Vandalism Prompts New Restrictions for Youth & Government

Kylie Choi, Staff Writer

The Diablo Valley Youth and Government (Y&G) delegation participated in its last conference of the school year, holding simulated debates and creating fictional bills at the State Capitol building in Sacramento from February 14-17.

As a result of vandalism in previous years, including names etched into wood and gum stuck to vintage seats, delegates were not allowed to carry a bag larger than 6 inches, water, or their own writing utensil.

I think that the ability to use the Capitol of privilege, and we’re granted that privilege,” said program manager of the East Bay Y&G cluster Sebastian De La Rosa. “The leader of the assembly controls the rules of how it is. And they’re the ones that gave us those rules, so I don’t love the rules but I know that we have to abide by them.” 

While some were understanding of the need to set parameters for the event, other participants were skeptical of the effectiveness of the new rules.

“There’s people that want to bring in other computers and stuff like that and you can’t really do that and it’s, like, really limiting,” said freshman Nathan Jay, calling the need for advisers to give delegates writing utensils “a pain,” and adding that “it’s not really preventing anything.” 

Junior Ben Oxendine acknowledged that this was likely the case of a small few ruining a good thing for the majority of respectful participants. “I do completely understand the fact that some delegates carved their names and other things into the senate chairs [and that] is a very valid reason for placing so many restrictions or what people can bring in,” he said. “A large part of the delegates are always on the best behavior but there are a small percentage that are not. They don’t represent the program as a whole but as they still exist the harsh rules of the program are meant to keep those people in check.”

Oxendine added, “I really hope that they did prevent it [vandalism],” noting that many delegates were probably too scared to vandalize. “However, there definitely could’ve been some people that still figured some way to vandalize it when they were bored.”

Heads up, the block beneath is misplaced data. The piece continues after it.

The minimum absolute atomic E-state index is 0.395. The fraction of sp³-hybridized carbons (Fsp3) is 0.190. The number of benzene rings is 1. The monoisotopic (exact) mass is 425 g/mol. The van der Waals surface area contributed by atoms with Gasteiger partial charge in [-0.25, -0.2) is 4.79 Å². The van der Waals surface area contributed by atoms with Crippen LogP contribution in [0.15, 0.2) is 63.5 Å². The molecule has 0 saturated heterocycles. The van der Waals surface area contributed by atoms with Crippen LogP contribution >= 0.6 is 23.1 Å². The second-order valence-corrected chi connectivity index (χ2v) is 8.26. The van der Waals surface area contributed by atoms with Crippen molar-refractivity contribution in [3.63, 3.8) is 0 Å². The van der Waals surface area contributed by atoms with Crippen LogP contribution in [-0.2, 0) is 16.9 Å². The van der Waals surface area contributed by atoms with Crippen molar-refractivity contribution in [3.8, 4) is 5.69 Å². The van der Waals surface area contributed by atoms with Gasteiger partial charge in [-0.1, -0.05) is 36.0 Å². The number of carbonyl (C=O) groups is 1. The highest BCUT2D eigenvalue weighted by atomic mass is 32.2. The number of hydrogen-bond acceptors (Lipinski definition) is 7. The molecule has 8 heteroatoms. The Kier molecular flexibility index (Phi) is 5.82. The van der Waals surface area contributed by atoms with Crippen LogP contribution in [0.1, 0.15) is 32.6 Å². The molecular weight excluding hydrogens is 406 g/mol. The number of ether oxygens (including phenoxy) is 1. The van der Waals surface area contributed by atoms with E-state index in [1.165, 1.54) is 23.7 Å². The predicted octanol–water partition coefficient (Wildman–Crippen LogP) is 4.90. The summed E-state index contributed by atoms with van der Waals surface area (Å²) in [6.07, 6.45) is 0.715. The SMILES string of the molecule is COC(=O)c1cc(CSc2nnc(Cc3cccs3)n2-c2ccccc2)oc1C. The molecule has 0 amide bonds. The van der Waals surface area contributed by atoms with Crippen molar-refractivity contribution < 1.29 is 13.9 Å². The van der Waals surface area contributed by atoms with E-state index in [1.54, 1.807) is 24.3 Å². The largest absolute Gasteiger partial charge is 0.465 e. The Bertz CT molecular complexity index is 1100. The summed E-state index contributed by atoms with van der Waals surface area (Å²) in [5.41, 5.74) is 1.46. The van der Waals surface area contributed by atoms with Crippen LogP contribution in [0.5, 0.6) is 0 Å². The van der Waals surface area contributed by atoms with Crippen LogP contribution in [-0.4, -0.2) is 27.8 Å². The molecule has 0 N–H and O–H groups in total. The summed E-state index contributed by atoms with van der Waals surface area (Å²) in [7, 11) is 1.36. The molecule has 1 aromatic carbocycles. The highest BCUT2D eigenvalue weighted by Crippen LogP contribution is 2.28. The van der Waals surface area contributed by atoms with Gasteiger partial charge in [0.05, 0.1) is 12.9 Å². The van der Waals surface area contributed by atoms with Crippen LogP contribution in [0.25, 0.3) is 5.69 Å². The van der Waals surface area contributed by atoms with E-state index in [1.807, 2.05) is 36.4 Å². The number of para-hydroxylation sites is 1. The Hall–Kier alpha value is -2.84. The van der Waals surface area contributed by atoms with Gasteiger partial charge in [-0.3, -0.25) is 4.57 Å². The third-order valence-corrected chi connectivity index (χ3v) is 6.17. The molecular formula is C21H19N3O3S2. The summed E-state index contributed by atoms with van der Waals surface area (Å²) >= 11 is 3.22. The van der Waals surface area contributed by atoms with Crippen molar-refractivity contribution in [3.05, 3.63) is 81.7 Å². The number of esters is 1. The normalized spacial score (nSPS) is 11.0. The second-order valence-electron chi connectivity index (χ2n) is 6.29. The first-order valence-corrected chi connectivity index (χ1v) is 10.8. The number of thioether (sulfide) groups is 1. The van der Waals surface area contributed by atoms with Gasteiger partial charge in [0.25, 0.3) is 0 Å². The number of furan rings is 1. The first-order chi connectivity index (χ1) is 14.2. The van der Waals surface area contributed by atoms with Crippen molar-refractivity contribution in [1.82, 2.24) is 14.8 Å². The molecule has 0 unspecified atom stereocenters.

In spite of the new policies, there were plenty of people who found the experience to be worth while.

“I really love being a part of Youth and Government because it is so much fun and it’s a great way to make friends,” said freshman Molly Breznikar, who added, “It also gives you experiences you wouldn’t normally get, like learning how to lobby and write bills which makes it super awesome.” 

Breznikar participated in the Forum, where delegates were split up into committees, created bills, and then proposed them to the Senate and Assembly. If the bills passed and the Youth Governor (currently Aidan Blain of Southern California) approved the bill, the bill would have the potential to become a law.

The delegation spent 5 days and 4 nights lodging at the Sheraton hotel near the Capitol building as well as the Memorial Auditorium where the Forum (for freshman delegates) was held. The students missed school from Thursday through Monday, although there was no school on Monday.

Jay said that even though he greatly enjoys meeting people from across the state, he said that, “the worst thing [in the program] is probably forum,” a compulsory session for all freshman participants.

“The joint sessions are very long and very tedious after a while,” said Jay of the 2-3 hour sessions for bill proposals in Senate and Assembly.  

On a more positive note, De La Rosa hoped the delegation would start “creating opportunities for people to participate. I would love to see Diablo Valley expand its outreach to the other high schools in that district, and whether kids join or not is a different story.”

De La Rosa is optimistic about current student energy to learn more about the government and participate in it. “Kids that are in the high school, you know, middle school, that college group right now, are some of the most politically engaged and motivated,” he said.”